The things that help keep you going every week and make you feel balanced and whole are going to be what sustain you throughout your life and career. Once you know what matters most, you can work on setting boundaries around those activities so that when you are at work or at home, you can be more fully present for those who need you.

Whatever those things are, make a list of them and figure out which items are negotiable and which aren’t. When you have a more complete picture of what you are willing to flex on, you can start to work toward a better work-life integration.

Be connected, but with limits

Let’s face it – we’re all connected all the time thanks to electronic leashes like our smartphones and work computers. In fact, a report by the Bureau of Labor Statistics in 2018 found that more than 24 percent of workers do a majority of their work at home or during off-hours. While it can be aggravating to have to answer emails at your son’s lacrosse game, it can give you an advantage, too, and not in the way that you might think. 

The trick is to be connected but somewhat unpredictable.

It seems counterintuitive, but by changing up the timing of your responses (and work), you keep your boss and your co-workers from expecting responses at set intervals during specific days. Vary your response time – sometimes answering back immediately and sometimes waiting a day or a few hours to respond when you get an email. It keeps your contacts on their toes and lets them know that you are still being responsive, but that they can’t always have a set expectation of when you might get back to them.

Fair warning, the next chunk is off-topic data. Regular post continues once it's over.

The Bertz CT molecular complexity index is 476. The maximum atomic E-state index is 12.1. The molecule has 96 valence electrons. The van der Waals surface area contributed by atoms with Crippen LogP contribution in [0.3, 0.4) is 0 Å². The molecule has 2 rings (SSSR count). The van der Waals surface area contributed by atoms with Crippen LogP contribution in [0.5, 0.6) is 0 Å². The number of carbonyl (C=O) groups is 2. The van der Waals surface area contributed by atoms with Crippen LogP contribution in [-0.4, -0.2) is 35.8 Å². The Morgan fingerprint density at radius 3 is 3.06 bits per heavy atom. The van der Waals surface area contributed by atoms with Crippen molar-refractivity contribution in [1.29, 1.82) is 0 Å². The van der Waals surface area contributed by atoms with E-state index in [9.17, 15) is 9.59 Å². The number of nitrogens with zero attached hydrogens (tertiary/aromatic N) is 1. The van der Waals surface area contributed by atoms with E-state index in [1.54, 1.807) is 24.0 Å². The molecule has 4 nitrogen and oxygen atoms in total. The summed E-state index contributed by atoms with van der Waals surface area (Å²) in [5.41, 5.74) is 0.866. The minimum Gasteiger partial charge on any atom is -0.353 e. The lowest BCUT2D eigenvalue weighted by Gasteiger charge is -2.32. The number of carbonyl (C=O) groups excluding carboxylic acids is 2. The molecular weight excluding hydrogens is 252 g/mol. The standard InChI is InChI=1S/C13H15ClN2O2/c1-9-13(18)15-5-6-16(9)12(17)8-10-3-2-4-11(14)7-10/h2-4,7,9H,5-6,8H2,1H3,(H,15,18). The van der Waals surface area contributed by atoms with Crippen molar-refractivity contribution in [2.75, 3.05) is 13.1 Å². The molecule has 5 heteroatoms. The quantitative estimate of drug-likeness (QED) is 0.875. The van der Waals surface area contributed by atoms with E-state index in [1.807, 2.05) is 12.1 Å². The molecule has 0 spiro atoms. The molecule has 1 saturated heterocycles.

Responding in this way will allow you to take a break from work emails without worrying that something needs your immediate attention. Those waiting for an answer will just have to wait until you are ready to respond.

Guard your downtime

It’s really easy to fall into the trap of being always connected and always on, but research has shown that the best way to be successful both in your work and your home life is to find time to rest, restore and unplug. Downtime helps the brain integrate what it has learned or done, and it inspires creativity. It’s also vital in nurturing close relationships and building strong bonds with people outside of work. 

It’s crucial to schedule downtime and ensure that nothing infringes on it, too. By having a hard stop from work, you offer your brain and your body time to come back down from stressful events and situations, and you become better equipped to deal with life outside of the office. By protecting your downtime, you can become happier and find that elusive middle path between work and home life. 

It also pays to do tiny digital detoxes when you can. Whether that just means putting the phone down for the evening or going a whole weekend without looking at work email, unplugging from devices allows our brains to rest and be more present with the world around us.

Don’t stress about work-life balance

Finally, it’s essential that you try your best to take the pressure off of striving for the ideal work-life balance. Adding another thing to worry about on top of an overloaded to-do list isn’t going to help you be a better parent or a better employee. Realize that the perfect work-life balance doesn’t actually exist. Instead, strive for a work-life integration that suits your needs both as an employee and as a human being.

 Following these four suggestions will send you down the right path toward finding the balance you need between your work and your home life.